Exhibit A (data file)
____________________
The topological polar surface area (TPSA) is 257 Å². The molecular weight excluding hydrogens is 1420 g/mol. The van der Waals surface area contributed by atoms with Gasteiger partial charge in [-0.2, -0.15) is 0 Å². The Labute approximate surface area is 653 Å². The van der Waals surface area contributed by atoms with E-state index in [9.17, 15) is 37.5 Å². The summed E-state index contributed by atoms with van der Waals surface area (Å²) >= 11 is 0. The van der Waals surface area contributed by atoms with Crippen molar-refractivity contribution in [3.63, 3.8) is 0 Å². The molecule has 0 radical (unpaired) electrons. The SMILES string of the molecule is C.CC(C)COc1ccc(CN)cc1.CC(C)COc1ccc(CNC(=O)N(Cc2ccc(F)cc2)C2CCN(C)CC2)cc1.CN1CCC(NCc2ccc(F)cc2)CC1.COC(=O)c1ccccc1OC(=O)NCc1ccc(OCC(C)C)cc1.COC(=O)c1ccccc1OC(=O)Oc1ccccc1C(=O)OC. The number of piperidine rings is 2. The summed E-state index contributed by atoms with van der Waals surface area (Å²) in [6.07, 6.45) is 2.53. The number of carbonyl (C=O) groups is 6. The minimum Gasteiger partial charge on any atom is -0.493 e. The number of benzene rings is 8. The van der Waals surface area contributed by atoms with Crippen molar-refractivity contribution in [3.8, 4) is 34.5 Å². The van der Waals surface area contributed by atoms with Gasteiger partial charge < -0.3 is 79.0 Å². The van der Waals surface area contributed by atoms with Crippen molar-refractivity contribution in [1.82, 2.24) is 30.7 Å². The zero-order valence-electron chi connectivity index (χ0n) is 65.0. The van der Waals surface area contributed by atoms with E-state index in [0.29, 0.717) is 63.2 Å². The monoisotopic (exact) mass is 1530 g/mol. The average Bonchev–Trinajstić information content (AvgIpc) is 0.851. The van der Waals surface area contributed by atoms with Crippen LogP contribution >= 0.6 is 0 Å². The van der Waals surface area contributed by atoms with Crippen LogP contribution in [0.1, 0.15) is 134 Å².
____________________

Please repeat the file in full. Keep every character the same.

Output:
The topological polar surface area (TPSA) is 257 Å². The molecular weight excluding hydrogens is 1420 g/mol. The van der Waals surface area contributed by atoms with Gasteiger partial charge in [-0.2, -0.15) is 0 Å². The Labute approximate surface area is 653 Å². The van der Waals surface area contributed by atoms with E-state index in [9.17, 15) is 37.5 Å². The summed E-state index contributed by atoms with van der Waals surface area (Å²) >= 11 is 0. The van der Waals surface area contributed by atoms with Crippen molar-refractivity contribution in [3.63, 3.8) is 0 Å². The molecule has 0 radical (unpaired) electrons. The SMILES string of the molecule is C.CC(C)COc1ccc(CN)cc1.CC(C)COc1ccc(CNC(=O)N(Cc2ccc(F)cc2)C2CCN(C)CC2)cc1.CN1CCC(NCc2ccc(F)cc2)CC1.COC(=O)c1ccccc1OC(=O)NCc1ccc(OCC(C)C)cc1.COC(=O)c1ccccc1OC(=O)Oc1ccccc1C(=O)OC. The number of piperidine rings is 2. The summed E-state index contributed by atoms with van der Waals surface area (Å²) in [6.07, 6.45) is 2.53. The number of carbonyl (C=O) groups is 6. The minimum Gasteiger partial charge on any atom is -0.493 e. The number of benzene rings is 8. The van der Waals surface area contributed by atoms with Crippen molar-refractivity contribution in [3.8, 4) is 34.5 Å². The van der Waals surface area contributed by atoms with Gasteiger partial charge < -0.3 is 79.0 Å². The van der Waals surface area contributed by atoms with Crippen molar-refractivity contribution in [1.82, 2.24) is 30.7 Å². The zero-order valence-electron chi connectivity index (χ0n) is 65.0. The van der Waals surface area contributed by atoms with E-state index in [0.29, 0.717) is 63.2 Å². The monoisotopic (exact) mass is 1530 g/mol. The average Bonchev–Trinajstić information content (AvgIpc) is 0.851. The van der Waals surface area contributed by atoms with Crippen LogP contribution >= 0.6 is 0 Å². The van der Waals surface area contributed by atoms with Crippen LogP contribution in [0.1, 0.15) is 134 Å².